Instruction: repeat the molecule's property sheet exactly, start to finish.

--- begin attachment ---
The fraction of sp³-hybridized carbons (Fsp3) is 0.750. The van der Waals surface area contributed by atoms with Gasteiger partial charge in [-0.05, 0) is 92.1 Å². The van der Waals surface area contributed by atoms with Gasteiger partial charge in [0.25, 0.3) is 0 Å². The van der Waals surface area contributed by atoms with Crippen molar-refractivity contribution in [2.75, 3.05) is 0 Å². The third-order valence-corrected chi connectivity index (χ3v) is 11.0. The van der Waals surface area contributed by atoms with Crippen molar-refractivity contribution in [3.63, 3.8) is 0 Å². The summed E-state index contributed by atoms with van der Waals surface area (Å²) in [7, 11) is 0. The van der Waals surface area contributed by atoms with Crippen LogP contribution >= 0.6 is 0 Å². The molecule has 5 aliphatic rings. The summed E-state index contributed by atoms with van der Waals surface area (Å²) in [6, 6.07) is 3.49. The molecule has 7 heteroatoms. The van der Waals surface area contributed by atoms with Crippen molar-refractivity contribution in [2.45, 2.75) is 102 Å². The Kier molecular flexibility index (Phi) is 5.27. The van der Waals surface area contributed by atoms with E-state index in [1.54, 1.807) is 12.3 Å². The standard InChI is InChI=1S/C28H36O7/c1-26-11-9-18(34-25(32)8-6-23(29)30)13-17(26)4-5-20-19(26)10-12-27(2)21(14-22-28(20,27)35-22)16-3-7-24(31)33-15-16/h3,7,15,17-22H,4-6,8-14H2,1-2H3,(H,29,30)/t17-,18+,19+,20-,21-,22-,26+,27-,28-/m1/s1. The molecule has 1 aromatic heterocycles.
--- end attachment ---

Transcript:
The fraction of sp³-hybridized carbons (Fsp3) is 0.750. The van der Waals surface area contributed by atoms with Gasteiger partial charge in [-0.05, 0) is 92.1 Å². The van der Waals surface area contributed by atoms with Gasteiger partial charge in [0.25, 0.3) is 0 Å². The van der Waals surface area contributed by atoms with Crippen molar-refractivity contribution in [2.75, 3.05) is 0 Å². The third-order valence-corrected chi connectivity index (χ3v) is 11.0. The van der Waals surface area contributed by atoms with Crippen molar-refractivity contribution in [3.63, 3.8) is 0 Å². The summed E-state index contributed by atoms with van der Waals surface area (Å²) in [7, 11) is 0. The van der Waals surface area contributed by atoms with Crippen LogP contribution >= 0.6 is 0 Å². The molecule has 5 aliphatic rings. The summed E-state index contributed by atoms with van der Waals surface area (Å²) in [6, 6.07) is 3.49. The molecule has 7 heteroatoms. The van der Waals surface area contributed by atoms with Crippen molar-refractivity contribution in [2.45, 2.75) is 102 Å². The Kier molecular flexibility index (Phi) is 5.27. The van der Waals surface area contributed by atoms with E-state index in [1.54, 1.807) is 12.3 Å². The standard InChI is InChI=1S/C28H36O7/c1-26-11-9-18(34-25(32)8-6-23(29)30)13-17(26)4-5-20-19(26)10-12-27(2)21(14-22-28(20,27)35-22)16-3-7-24(31)33-15-16/h3,7,15,17-22H,4-6,8-14H2,1-2H3,(H,29,30)/t17-,18+,19+,20-,21-,22-,26+,27-,28-/m1/s1. The molecule has 1 aromatic heterocycles.